Election campaigns are continuing in the Baltic countries. After the parliamentary elections in Latvia (6 October), which ended in Latvia, the political relay passed to Estonia, where the vote in parliament will be held on 3 March.

Commenting on the situation around the Baltic elections, experts noted that the results of popular opinion suggest a deep ideological crisis in two post-Soviet republics.

One of the main news discussed by the Baltic media was the formation of a government in Latvia, following which an official (Krisjanis Karins) was appointed prime minister who lived most of the time (more than 30 years) in the United States.

Interestingly, the candidate nominated to the post represents the Popular Unity party, which received 6.6% of the vote and due to regular corruption scandals is also unpopular as Mikhail Kasyanov’s party in Russia (PARNAS).

If we look at the dry figures of the current elections in Latvia and public opinion polls in Estonia and compare them with the results of four years ago, a growing interest in the ideas of nationalism has become a feature of the current electoral processes. For example, the provocative advertisements of the party “Estonia 200” in Tallinn, which divided Estonians and Russians along ethnic lines, caused a major scandal, but three weeks later brought the party noticeable visibility. According to the latest data, the movement today receives about 5% of the vote, which makes it possible to count on several seats in parliament.

However, the Conservative People’s Party of Estonia has a chance to achieve greater success in the March elections, whose leader (Helme Part) regularly raises the topic of “threatened extinction of the Estonian nation”, calling the Russians in Estonia “the fifth column”. According to preliminary data, a political association can count on 15% of the vote, while in 2015, right-wing conservatives received 8%.

A similar situation occurs in Latvia, where nationalists have also significantly strengthened their political weight. The new conservative party, which first participated in the elections, received 13.6% of the vote.

Obviously, the emerging trend is one of the results of many years of work on the forced assimilation of national minorities in the interests of the prosperity of the titular nation. Recall that at the beginning of last year a law was approved in Latvia, significantly limiting the possibility of receiving education in Russian. The initiative, which infringes on the rights of the Russian minority, is also planning to implement the Estonian authorities in the near future.

Continuing the topic of elections, against the background of the growth of supporters of “unhealthy nationalism” among representatives of the titular nations, the number of opponents of the idea of ​​national unity on the part of national minorities is increasing as well. It should be noted that almost 30% of Russians live in Latvia and Estonia and about 40% of Russian speakers, while in some places the number of Russian people reaches 85% (!).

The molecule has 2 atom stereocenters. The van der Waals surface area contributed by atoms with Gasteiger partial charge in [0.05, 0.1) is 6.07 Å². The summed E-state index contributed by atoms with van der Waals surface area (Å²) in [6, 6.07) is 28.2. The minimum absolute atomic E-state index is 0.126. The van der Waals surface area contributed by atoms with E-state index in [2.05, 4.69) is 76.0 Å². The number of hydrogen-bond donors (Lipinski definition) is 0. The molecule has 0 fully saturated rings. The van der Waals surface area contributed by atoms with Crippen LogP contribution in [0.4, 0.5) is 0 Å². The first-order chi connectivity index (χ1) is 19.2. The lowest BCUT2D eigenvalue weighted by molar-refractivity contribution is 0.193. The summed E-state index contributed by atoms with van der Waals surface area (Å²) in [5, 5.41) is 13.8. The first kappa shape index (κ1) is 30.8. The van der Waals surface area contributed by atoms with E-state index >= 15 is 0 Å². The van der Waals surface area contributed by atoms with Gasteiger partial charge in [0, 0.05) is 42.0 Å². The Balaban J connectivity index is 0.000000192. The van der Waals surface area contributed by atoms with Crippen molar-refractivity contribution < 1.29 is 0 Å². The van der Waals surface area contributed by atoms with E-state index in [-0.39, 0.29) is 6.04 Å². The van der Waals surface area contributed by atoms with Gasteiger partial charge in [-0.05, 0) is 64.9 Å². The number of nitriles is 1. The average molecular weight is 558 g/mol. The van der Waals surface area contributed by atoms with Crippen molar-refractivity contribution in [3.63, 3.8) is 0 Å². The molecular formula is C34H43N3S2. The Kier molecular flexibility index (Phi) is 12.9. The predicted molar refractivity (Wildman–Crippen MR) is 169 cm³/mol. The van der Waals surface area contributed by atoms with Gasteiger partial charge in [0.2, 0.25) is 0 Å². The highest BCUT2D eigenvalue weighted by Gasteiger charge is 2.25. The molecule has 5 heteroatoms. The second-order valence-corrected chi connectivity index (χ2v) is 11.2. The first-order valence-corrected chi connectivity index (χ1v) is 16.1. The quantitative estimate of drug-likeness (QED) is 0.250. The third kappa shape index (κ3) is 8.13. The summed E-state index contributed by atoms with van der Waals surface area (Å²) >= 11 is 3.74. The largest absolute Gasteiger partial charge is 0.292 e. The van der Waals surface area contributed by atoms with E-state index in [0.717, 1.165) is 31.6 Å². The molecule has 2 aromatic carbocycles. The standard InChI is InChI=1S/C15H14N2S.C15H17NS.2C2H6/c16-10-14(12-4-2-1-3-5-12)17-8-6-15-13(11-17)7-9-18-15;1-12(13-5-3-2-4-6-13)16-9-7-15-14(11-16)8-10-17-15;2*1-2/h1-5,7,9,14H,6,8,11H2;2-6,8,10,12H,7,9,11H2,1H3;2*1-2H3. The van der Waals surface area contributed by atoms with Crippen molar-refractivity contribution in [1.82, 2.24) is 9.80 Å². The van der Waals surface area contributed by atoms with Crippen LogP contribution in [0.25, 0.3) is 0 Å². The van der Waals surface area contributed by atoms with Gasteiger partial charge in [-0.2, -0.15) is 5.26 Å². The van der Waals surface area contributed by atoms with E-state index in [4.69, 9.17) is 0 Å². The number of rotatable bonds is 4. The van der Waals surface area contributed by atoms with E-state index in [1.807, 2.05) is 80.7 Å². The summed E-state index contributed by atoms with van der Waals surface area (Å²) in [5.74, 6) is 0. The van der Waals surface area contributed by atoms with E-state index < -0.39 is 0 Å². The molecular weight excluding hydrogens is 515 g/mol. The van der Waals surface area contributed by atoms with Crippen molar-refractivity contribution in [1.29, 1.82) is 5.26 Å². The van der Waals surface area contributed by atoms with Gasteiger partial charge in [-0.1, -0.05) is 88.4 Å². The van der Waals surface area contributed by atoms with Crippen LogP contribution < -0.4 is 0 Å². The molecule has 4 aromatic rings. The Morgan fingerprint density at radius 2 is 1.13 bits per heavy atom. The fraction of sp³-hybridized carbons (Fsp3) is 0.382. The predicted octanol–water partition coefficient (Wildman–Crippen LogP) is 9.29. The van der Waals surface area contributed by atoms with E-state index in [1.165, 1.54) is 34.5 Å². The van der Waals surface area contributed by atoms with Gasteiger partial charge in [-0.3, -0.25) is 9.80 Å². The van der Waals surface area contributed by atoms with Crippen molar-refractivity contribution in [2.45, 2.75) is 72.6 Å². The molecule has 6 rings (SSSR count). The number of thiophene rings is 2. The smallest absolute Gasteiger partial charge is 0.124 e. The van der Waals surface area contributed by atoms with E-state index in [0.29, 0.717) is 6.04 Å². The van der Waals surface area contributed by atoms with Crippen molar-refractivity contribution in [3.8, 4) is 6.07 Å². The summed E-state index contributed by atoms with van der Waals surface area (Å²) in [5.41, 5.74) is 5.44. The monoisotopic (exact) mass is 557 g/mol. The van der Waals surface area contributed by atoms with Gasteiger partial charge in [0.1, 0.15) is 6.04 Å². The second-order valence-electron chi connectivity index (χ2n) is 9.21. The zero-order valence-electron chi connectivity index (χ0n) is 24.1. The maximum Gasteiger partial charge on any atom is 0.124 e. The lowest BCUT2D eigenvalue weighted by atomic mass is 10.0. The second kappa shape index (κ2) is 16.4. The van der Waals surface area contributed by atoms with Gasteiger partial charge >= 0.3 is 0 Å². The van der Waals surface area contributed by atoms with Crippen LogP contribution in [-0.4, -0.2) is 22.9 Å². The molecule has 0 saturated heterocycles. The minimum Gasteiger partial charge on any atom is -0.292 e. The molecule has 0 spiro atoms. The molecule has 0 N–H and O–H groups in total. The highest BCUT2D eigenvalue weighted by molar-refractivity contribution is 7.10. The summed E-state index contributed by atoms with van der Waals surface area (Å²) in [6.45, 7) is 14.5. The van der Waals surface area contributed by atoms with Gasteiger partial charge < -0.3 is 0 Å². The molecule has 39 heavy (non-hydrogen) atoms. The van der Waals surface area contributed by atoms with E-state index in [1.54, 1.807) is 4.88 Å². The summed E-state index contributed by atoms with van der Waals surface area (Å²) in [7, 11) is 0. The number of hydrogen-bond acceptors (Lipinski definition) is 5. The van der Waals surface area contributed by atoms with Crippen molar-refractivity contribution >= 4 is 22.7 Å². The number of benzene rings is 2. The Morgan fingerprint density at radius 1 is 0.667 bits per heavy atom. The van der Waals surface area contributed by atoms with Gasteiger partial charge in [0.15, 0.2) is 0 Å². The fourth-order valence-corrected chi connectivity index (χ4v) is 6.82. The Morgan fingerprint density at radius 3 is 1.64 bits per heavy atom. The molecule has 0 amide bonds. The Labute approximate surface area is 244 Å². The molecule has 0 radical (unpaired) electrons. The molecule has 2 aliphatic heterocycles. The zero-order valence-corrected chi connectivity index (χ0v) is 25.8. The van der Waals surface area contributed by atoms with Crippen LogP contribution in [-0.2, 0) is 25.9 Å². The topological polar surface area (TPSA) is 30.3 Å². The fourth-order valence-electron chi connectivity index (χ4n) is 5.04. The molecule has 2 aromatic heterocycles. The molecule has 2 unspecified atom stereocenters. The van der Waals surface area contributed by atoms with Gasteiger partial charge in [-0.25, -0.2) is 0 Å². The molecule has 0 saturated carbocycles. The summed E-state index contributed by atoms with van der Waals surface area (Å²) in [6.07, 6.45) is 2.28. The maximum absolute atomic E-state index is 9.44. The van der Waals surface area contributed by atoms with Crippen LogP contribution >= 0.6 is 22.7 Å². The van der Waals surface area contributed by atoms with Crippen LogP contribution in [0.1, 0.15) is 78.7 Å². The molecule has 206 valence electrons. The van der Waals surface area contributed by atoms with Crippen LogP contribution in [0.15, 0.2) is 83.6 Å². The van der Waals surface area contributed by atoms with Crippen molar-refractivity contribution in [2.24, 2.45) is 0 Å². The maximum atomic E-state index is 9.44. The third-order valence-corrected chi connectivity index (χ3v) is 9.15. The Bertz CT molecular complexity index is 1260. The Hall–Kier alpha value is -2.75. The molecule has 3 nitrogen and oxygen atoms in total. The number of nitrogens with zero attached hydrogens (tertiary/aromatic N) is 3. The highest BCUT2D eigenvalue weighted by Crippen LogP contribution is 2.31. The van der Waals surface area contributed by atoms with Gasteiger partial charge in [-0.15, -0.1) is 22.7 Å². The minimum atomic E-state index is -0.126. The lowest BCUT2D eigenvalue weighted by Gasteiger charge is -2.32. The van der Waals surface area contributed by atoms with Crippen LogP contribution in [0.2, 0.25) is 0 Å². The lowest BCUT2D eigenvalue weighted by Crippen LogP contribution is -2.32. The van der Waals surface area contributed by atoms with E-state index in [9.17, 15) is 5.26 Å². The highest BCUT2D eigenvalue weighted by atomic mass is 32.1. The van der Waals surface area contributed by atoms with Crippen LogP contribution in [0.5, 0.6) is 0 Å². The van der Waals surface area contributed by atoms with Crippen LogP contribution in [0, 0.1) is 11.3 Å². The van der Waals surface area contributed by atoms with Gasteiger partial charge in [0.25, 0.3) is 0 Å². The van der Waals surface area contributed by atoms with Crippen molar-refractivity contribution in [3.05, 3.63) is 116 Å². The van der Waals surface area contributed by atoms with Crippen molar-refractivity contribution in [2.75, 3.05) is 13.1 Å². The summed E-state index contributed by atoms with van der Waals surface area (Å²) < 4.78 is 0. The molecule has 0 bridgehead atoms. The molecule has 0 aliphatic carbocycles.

It is obvious that the stimulation by the leadership of Latvia and Estonia of the demand for nationalism, taking into account the demographic characteristics of the region, can be compared with the process of pointing a loaded pistol to one’s own head. According to the Baltic media, today the Ida-Virumaa county (the most Russian-speaking region of the Baltic states) is experiencing an acute shortage of Estonian teachers due to the fact that teachers from other areas do not want to live in a “foreign environment”.

Russian-speaking cities in Latvia also experience problems on a national basis: Liepaja, Rezekne, Daugavpils. According to law enforcement, at the end of last year in Liepaja, there were several major fights between students of Russian and Latvian schools. It was reported that pupils from 4 city schools (6th, 8th, 10th, and 12th Liepaja secondary schools) took part in the conflicts.

In addition to the above, it is necessary to recall that two years ago, on the order of the Latvian Ministry of Defense, a provocative poll was conducted, the purpose of which was to find out the actions of the population in the event of a military conflict with Moscow.

According to the results, 39% of residents refused to fight against Russia, stating that under this scenario they would prefer not to take any action or leave the territory of Latvia.

It is noteworthy that a significant part of the respondents who expressed this point of view were young people.

According to residents of Estonian Narva, who regularly go to buy food and cigarettes in Russian Ivangorod (the cities of Narva and Ivangorod are a few dozen meters away and are separated by the Russian-Estonian border – RV), Estonia is for them a place of comfortable life, unrelated to “The concept of the motherland.”

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